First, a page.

The absurdity of “sua sponism” is nowhere better illustrated than in the argument deployed by its defenders. When I sued a bunch of judges for fraud after they “sua sponted” my case (Overview Books v. US), I got this from the DAs defending them: “In Pierson v. Ray, the Supreme Court explained: Few doctrines were more solidly established at common law than the immunity of judges from liability for damages for acts committed within their judicial jurisdiction, as this Court recognized when it adopted the doctrine in Bradley v. Fisher. This immunity applies even when the judge is accused of acting maliciously and corruptly, and it “is not for the protection or benefit of a malicious or corrupt judge, but for the benefit of the public, whose interest it is that the judges should be at liberty to exercise their functions with independence and without fear of consequences.” It is a judge’s duty to decide all cases within his jurisdiction that are brought before him, including controversial cases that arouse the most intense feelings in the litigants. His errors may be corrected on appeal, but he should not have to fear that unsatisfied litigants may hound him with litigation charging malice or corruption. Imposing such a burden on judges would contribute not to principled and fearless decision-making but to intimidation.”
This is Orwellian on any number of levels. Firstly, there is sheer bizarreness of US district attorneys defending malice and corruption. But no less important is the obvious fact that Pierson v. Ray does the very opposite to what it claims to do: while it claims to be implemented “for the benefit of the public,” it’s practical effect is to deprive the public of the protection of constitutionally-sanctioned “due process of the law” from arbitrary judging – which most definitely does not benefit the public, and it certainly does protect “a malicious or corrupt judge,” – which is not to the public benefit either.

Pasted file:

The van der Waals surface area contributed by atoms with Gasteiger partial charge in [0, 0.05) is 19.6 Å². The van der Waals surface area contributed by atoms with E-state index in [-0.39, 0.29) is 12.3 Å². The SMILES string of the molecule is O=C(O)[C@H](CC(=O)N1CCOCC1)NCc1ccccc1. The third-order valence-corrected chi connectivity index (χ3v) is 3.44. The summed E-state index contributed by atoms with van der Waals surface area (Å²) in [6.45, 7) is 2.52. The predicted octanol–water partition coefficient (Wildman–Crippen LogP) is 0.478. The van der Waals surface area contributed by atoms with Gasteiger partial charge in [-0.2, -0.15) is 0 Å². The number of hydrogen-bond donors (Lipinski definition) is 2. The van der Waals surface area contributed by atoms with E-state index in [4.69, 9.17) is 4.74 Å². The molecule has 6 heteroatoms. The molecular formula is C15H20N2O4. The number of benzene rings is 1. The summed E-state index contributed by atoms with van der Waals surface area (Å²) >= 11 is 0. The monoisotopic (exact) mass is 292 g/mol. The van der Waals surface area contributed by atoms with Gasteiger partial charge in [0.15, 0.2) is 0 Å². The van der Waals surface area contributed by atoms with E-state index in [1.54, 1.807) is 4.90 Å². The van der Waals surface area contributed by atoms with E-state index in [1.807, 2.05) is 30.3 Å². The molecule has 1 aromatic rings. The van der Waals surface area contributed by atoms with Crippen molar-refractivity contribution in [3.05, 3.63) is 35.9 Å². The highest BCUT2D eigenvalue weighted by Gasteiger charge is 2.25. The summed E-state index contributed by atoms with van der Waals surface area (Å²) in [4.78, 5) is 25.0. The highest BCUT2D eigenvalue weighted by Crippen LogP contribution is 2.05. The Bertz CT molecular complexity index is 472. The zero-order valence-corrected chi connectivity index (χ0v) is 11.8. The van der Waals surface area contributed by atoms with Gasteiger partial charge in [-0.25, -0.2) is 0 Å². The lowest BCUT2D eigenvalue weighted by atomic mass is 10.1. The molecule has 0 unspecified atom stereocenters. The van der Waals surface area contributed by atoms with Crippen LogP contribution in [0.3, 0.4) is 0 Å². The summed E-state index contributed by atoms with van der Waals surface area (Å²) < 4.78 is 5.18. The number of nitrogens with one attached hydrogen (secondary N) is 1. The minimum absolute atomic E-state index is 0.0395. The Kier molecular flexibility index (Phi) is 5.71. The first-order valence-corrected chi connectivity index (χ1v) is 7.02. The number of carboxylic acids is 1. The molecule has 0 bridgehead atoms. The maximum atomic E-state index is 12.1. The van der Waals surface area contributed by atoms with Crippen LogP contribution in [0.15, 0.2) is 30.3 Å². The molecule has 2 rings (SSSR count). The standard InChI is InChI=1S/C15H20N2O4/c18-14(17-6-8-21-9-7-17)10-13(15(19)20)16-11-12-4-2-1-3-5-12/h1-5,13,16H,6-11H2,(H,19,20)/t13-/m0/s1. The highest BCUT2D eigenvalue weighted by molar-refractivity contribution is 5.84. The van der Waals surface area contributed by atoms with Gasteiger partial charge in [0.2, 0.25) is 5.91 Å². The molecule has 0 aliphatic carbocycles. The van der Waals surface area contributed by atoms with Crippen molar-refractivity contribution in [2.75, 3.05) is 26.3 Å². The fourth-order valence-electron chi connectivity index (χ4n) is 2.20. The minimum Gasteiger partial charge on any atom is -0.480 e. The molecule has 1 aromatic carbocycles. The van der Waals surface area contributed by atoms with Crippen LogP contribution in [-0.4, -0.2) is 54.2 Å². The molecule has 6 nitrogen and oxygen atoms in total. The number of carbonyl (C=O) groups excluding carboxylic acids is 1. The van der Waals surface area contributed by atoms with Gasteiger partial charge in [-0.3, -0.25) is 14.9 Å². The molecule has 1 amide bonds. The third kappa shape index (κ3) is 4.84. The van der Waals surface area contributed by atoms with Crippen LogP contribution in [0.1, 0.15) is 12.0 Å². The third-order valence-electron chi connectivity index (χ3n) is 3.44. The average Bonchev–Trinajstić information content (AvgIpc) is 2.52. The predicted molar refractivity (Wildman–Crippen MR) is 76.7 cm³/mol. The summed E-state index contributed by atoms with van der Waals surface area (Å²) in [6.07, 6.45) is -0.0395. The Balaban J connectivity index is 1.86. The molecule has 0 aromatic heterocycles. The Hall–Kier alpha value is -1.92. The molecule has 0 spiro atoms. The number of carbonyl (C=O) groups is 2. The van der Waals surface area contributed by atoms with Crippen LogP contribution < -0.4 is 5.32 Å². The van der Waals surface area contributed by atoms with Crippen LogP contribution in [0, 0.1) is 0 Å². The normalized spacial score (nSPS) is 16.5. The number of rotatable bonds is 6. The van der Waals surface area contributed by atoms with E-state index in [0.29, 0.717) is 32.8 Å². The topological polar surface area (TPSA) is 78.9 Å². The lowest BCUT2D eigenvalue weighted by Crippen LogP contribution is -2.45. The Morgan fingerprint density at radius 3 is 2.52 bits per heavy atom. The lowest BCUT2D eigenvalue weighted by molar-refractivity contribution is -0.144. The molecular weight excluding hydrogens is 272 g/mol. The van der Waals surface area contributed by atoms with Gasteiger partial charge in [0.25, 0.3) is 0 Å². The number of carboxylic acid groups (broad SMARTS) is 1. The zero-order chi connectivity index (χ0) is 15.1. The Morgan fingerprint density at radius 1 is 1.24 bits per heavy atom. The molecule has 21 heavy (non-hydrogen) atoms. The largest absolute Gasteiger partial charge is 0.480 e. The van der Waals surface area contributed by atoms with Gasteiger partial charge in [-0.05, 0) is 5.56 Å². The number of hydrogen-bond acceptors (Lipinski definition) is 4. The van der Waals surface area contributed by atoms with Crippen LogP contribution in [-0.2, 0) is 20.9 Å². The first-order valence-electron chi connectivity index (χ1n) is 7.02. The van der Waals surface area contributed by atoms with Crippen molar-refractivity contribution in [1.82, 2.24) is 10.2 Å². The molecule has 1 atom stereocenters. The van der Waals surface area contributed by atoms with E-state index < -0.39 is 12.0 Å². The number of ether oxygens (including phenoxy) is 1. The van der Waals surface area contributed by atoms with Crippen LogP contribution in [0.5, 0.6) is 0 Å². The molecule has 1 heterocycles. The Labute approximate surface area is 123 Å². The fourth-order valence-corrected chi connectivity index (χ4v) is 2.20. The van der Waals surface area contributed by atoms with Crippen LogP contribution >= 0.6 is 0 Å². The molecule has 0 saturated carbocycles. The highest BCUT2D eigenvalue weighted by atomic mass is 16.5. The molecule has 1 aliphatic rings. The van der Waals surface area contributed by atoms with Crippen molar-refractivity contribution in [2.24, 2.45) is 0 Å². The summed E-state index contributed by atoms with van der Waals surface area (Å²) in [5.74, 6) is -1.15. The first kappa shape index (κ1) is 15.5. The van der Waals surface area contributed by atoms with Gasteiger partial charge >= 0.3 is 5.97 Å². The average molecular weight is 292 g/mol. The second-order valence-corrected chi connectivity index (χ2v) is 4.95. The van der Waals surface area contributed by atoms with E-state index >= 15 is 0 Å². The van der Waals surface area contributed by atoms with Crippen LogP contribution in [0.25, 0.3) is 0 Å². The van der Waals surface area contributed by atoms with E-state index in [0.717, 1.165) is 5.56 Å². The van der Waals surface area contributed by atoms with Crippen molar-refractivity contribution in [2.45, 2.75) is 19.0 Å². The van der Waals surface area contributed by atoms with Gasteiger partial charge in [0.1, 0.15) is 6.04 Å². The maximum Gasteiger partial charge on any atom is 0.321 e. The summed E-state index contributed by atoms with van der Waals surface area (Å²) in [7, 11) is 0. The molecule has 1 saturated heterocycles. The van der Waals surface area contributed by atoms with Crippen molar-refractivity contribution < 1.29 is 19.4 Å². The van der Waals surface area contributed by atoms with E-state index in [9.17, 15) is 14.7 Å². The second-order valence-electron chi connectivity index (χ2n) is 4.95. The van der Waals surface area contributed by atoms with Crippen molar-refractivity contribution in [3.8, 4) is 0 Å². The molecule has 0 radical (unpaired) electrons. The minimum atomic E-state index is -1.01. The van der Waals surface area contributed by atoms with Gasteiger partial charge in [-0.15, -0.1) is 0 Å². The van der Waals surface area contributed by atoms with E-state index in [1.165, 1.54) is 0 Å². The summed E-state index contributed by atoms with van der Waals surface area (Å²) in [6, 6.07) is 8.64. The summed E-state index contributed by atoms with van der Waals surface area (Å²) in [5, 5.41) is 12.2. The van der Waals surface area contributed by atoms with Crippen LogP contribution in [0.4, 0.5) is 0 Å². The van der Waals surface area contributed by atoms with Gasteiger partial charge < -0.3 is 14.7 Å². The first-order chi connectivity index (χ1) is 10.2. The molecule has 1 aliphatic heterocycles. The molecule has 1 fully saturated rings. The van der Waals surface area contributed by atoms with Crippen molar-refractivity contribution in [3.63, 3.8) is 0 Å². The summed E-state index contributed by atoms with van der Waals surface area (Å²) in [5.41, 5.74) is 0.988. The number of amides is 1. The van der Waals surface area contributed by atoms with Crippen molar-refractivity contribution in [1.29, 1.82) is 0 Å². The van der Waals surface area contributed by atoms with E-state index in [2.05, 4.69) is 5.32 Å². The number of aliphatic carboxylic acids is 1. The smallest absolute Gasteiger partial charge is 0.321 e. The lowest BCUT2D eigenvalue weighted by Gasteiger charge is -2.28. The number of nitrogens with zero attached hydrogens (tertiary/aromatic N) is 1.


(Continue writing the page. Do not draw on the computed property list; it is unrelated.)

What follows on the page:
As someone who went to a Soviet school as a child, I remember an exquisitely-rimed fable by a Russian fabulist Ivan Krylov in which an ape, donkey, goat, and bear got fiddles and flutes, and formed a quartet – but no matter how hard they tried, the sound they produced was awful. To fix the problem, they resorted to rearranging their seats – but their music did not improve. Finally, they sought nightingale’s advice. “To play, you’ve got to have an ear for music, and instrument skills” he advised them. “Rearranging seats is not going to help.”
This sage advice should be taken to heart by all would-be court reformers. As long as judging is done by “sua sponte” argument, no amount of mechanical reshuffling, of introducing term limits or changing the number of justices is going to change the political nature of judging. If you want judges not to be politicians by other name, you will have to change the nature of judging by removing the elephant in the room – “sua spontism” – altogether.
Which, being counter to “due process of the law,” is illegal anyway, and has to go for that reason alone.
Lev Tsitrin is the founder of the Coalition Against Judicial Fraud, www.cajfr.org
Thank you for this. We've been puzzled for a long time as to how it's possible to have judges with ideological biases dispense justice. After all the Law is the Law and (in the US) the Constitution is the Constitution. Now we have situations where certain District Attorneys are forcing arrests and openly (and joyously) admitting that they intend to prosecute based on their political views; not the Law as written. A review and cleanup of all this can't come too soon... As we all know, it's happening just about everywhere.